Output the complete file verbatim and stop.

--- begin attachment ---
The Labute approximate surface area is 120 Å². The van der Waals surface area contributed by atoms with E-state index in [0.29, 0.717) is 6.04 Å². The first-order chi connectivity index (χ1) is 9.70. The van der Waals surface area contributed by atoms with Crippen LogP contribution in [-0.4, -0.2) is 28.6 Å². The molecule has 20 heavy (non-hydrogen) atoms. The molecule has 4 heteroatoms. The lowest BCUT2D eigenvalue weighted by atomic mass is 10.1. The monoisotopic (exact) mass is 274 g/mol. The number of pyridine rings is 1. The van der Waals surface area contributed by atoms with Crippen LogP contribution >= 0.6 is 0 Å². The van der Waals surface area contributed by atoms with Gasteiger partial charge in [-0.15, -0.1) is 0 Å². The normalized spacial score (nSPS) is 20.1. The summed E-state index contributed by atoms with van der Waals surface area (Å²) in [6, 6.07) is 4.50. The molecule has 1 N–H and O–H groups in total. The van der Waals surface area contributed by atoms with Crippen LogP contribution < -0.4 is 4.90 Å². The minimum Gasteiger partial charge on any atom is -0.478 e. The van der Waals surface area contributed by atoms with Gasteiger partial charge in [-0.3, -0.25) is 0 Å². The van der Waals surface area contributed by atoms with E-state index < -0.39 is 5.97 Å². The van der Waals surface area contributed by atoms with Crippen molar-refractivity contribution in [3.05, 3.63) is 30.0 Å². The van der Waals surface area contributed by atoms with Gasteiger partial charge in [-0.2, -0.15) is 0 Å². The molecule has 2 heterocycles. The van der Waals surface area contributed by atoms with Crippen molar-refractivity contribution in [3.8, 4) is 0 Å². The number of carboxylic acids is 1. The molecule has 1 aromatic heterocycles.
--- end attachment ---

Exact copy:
The Labute approximate surface area is 120 Å². The van der Waals surface area contributed by atoms with E-state index in [0.29, 0.717) is 6.04 Å². The first-order chi connectivity index (χ1) is 9.70. The van der Waals surface area contributed by atoms with Crippen LogP contribution in [-0.4, -0.2) is 28.6 Å². The molecule has 20 heavy (non-hydrogen) atoms. The molecule has 4 heteroatoms. The lowest BCUT2D eigenvalue weighted by atomic mass is 10.1. The monoisotopic (exact) mass is 274 g/mol. The number of pyridine rings is 1. The van der Waals surface area contributed by atoms with Crippen LogP contribution >= 0.6 is 0 Å². The van der Waals surface area contributed by atoms with Gasteiger partial charge in [-0.15, -0.1) is 0 Å². The normalized spacial score (nSPS) is 20.1. The summed E-state index contributed by atoms with van der Waals surface area (Å²) in [6, 6.07) is 4.50. The molecule has 1 N–H and O–H groups in total. The van der Waals surface area contributed by atoms with Crippen LogP contribution < -0.4 is 4.90 Å². The minimum Gasteiger partial charge on any atom is -0.478 e. The van der Waals surface area contributed by atoms with Gasteiger partial charge in [-0.3, -0.25) is 0 Å². The van der Waals surface area contributed by atoms with E-state index < -0.39 is 5.97 Å². The van der Waals surface area contributed by atoms with Crippen molar-refractivity contribution in [3.05, 3.63) is 30.0 Å². The van der Waals surface area contributed by atoms with Gasteiger partial charge in [-0.2, -0.15) is 0 Å². The molecule has 2 heterocycles. The van der Waals surface area contributed by atoms with Crippen molar-refractivity contribution in [3.8, 4) is 0 Å². The number of carboxylic acids is 1. The molecule has 1 aromatic heterocycles.